MICEX Chief Sees Similarities to 1929

The 67 percent decline in Russian equities this year resembles the U.S. stock market crash of 1929 because of the damaging effect of highly leveraged investors, MICEX chief executive Alexei Rybnikov said Wednesday.

Russian stocks have suffered three days of declines greater than 14 percent in the last month, spurred in part by leveraged investors reducing their holdings after margin calls from their brokers. Speculators making bets with borrowed money also contributed to the 1929 U.S. stock market crash.

"It's pretty much the same thing," Rybnikov said. Besides the level of leverage of domestic and foreign investors, Rybnikov cited the lack of long-term money from institutions and the absence of government pension reform as contributing to the market collapse.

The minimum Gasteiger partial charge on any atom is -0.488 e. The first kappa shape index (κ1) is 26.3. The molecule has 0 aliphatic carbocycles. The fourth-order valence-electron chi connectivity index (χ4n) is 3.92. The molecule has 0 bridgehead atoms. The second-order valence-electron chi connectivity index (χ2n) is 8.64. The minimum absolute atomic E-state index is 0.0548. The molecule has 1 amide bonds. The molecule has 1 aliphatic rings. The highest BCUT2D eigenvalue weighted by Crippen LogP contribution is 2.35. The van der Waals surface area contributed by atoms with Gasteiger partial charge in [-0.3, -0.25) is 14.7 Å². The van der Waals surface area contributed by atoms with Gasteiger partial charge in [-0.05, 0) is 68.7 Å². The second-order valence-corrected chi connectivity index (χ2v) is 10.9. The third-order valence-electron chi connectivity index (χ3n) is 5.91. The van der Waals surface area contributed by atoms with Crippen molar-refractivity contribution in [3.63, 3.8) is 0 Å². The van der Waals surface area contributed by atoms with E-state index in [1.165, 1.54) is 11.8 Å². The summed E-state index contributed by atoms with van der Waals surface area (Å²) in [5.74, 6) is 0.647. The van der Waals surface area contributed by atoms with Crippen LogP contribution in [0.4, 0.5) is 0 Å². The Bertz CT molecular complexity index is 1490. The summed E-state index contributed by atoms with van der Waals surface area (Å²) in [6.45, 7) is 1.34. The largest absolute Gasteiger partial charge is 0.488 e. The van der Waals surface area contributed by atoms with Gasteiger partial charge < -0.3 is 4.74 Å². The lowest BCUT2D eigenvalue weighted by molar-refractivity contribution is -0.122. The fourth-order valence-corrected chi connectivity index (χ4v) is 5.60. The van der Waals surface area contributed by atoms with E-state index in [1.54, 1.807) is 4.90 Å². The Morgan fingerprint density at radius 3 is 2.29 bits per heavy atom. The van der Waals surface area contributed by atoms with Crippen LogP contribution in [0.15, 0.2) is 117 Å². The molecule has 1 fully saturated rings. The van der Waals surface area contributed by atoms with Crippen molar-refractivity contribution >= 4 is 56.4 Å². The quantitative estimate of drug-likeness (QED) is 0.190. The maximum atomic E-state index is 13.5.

"We don't have any long-term money here," he said. "We need to sit down and think about what we need to do long term to make the Russian financial system more stable."

Following the collapse of 1929, Regulation T required U.S. investors to purchase stock only when the amount of equity in their accounts made up 50 percent of the purchase price.

The Federal Service for Financial Markets on Sept. 26 increased the level of equity required for stock purchases to 50 percent from the previous 25 percent.

Falling stock prices can lead investors to exceed the amount of margin borrowing allowed under regulations, leading to a call from their brokers to deposit more equity or sell shares, which can drive prices down further.

Regulators shut the MICEX stock exchange for the rest of the day as well as Thursday after the 30-stock MICEX Index dropped 14 percent. The ruble-denominated index is down 67 percent from its May high.